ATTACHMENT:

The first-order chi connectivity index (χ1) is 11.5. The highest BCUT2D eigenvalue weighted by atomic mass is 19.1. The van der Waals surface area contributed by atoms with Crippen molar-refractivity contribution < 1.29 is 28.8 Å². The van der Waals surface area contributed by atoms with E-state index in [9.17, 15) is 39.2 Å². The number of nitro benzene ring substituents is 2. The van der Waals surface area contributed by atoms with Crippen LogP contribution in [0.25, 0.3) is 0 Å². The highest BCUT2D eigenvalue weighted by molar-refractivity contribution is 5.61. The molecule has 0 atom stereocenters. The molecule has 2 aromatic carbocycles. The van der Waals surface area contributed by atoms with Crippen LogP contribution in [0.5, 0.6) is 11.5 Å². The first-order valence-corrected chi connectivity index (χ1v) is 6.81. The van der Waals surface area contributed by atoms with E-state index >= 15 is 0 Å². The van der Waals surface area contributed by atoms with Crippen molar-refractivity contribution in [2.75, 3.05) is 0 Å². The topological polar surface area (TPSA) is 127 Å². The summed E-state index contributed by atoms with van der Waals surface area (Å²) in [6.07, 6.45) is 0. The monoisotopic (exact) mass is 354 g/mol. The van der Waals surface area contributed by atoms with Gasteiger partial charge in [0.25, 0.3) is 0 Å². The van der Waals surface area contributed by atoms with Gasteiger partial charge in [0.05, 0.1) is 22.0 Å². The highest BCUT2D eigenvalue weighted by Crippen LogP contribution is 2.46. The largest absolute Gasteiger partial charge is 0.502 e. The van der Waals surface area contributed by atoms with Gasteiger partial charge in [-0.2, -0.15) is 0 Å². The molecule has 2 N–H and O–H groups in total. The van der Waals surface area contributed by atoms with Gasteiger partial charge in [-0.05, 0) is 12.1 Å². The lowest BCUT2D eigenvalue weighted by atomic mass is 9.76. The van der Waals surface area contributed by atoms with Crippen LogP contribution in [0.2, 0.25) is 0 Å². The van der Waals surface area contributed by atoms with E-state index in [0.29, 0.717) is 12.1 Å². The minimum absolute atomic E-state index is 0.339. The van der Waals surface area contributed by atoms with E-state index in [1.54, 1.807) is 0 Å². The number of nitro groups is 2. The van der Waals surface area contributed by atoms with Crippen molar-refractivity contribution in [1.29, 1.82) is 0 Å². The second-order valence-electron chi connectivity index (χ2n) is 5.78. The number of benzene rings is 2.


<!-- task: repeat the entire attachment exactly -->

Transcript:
The first-order chi connectivity index (χ1) is 11.5. The highest BCUT2D eigenvalue weighted by atomic mass is 19.1. The van der Waals surface area contributed by atoms with Crippen molar-refractivity contribution < 1.29 is 28.8 Å². The van der Waals surface area contributed by atoms with E-state index in [9.17, 15) is 39.2 Å². The number of nitro benzene ring substituents is 2. The van der Waals surface area contributed by atoms with Crippen LogP contribution in [0.25, 0.3) is 0 Å². The highest BCUT2D eigenvalue weighted by molar-refractivity contribution is 5.61. The molecule has 0 atom stereocenters. The molecule has 2 aromatic carbocycles. The van der Waals surface area contributed by atoms with Crippen LogP contribution in [0.5, 0.6) is 11.5 Å². The first-order valence-corrected chi connectivity index (χ1v) is 6.81. The van der Waals surface area contributed by atoms with E-state index >= 15 is 0 Å². The van der Waals surface area contributed by atoms with Crippen molar-refractivity contribution in [2.75, 3.05) is 0 Å². The topological polar surface area (TPSA) is 127 Å². The summed E-state index contributed by atoms with van der Waals surface area (Å²) in [6.07, 6.45) is 0. The monoisotopic (exact) mass is 354 g/mol. The van der Waals surface area contributed by atoms with Gasteiger partial charge in [0.25, 0.3) is 0 Å². The van der Waals surface area contributed by atoms with Gasteiger partial charge in [0.05, 0.1) is 22.0 Å². The highest BCUT2D eigenvalue weighted by Crippen LogP contribution is 2.46. The largest absolute Gasteiger partial charge is 0.502 e. The van der Waals surface area contributed by atoms with Gasteiger partial charge in [-0.2, -0.15) is 0 Å². The molecule has 2 N–H and O–H groups in total. The van der Waals surface area contributed by atoms with Gasteiger partial charge in [-0.05, 0) is 12.1 Å². The lowest BCUT2D eigenvalue weighted by atomic mass is 9.76. The van der Waals surface area contributed by atoms with Crippen LogP contribution in [0.2, 0.25) is 0 Å². The van der Waals surface area contributed by atoms with E-state index in [0.29, 0.717) is 12.1 Å². The minimum absolute atomic E-state index is 0.339. The van der Waals surface area contributed by atoms with E-state index in [1.54, 1.807) is 0 Å². The number of nitro groups is 2. The van der Waals surface area contributed by atoms with Crippen molar-refractivity contribution in [1.29, 1.82) is 0 Å². The second-order valence-electron chi connectivity index (χ2n) is 5.78. The number of benzene rings is 2.